A symbol of fertility, immortality, and divinity, wine was the favored drink of choice across the ancient Near East and Mediterranean. Wine is mentioned frequently in biblical scriptures, and was used for everyday purposes in cooking and medicine. In this exclusive interview, James Blake Wiener of the Ancient History Encyclopedia speaks to Mr. Joel Butler, co-author of Divine Vintage: Following the Wine Trail from Genesis to the Modern Age, about the religious, cultural, and social importance of wine across the centuries.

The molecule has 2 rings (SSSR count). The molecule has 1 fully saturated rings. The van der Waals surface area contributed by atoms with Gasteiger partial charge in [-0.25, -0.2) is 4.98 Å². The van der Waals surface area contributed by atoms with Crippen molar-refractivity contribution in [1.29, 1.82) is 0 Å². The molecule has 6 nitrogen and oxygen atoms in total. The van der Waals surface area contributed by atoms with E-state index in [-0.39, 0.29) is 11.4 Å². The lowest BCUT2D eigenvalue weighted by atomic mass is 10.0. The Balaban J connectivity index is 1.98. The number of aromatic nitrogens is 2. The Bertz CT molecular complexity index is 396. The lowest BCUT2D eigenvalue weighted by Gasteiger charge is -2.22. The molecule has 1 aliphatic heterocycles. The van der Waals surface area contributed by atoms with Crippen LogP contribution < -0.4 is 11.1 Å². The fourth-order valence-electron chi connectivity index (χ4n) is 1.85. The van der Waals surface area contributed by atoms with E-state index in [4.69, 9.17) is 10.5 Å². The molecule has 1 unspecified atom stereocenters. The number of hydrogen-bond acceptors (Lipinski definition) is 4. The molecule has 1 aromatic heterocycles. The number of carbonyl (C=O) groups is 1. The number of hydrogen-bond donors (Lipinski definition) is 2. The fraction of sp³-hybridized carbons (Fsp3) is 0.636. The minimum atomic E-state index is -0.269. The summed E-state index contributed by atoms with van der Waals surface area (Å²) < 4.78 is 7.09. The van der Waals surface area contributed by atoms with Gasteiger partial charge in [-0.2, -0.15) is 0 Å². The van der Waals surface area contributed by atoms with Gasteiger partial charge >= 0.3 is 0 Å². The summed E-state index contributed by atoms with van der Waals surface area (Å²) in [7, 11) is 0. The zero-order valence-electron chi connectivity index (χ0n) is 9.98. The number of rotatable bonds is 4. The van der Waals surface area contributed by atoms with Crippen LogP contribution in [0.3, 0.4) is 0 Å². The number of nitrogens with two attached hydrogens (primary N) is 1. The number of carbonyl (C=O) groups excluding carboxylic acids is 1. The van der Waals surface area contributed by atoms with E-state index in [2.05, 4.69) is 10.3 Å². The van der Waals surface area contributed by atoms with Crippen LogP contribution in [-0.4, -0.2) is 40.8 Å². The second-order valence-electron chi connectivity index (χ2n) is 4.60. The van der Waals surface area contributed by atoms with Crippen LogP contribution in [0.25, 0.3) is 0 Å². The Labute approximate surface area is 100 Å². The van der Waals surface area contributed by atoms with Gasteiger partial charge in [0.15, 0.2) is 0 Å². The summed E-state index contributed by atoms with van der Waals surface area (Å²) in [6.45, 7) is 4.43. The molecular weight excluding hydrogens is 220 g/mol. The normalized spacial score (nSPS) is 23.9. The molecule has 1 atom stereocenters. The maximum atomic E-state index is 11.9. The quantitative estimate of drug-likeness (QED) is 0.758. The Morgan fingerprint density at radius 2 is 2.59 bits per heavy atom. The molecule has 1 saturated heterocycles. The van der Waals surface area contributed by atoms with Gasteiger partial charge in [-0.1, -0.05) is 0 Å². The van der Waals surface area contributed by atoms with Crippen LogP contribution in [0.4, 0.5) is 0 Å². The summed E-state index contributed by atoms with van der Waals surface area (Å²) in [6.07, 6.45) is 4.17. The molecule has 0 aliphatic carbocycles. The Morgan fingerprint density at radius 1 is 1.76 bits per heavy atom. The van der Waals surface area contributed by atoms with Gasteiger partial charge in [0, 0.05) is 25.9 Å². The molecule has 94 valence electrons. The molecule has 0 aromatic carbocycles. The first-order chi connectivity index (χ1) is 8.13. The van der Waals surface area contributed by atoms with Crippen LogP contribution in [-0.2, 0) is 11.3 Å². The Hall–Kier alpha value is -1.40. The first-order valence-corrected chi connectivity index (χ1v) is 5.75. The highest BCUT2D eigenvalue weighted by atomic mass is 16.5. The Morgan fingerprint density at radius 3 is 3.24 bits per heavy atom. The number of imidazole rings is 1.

Queen Salome Alexandra (r. 76-67 BCE) was arguably the most powerful and successful member of the Hasmonean dynasty, which governed an independent but strife-torn Judea. As the wife of King Alexander Jannaeus (r. 103-76 BCE) and then queen-regent in her own right, Salome Alexandra exercised wise judgment and remarkable personal conviction as a stateswoman. One of only two women ever to exercise sole rule over Judea, Salome Alexandra presided over a brief, but treasured era of peace. Not surprisingly, Salome Alexandra–commonly referred to as “Shelomtzion” or “Shlom Tzion” in Hebrew–is also the only woman explicitly mentioned in the Dead Sea Scrolls by name. Although few recognize her name, her importance to the subsequent development Judaism and Christianity is without question. In this exclusive interview, James Blake Wiener of the Ancient History Encyclopedia speaks with Dr. Kenneth Atkinson, Professor of History at the University of Northern Iowa, about this most distinct and enigmatic of ancient monarchs.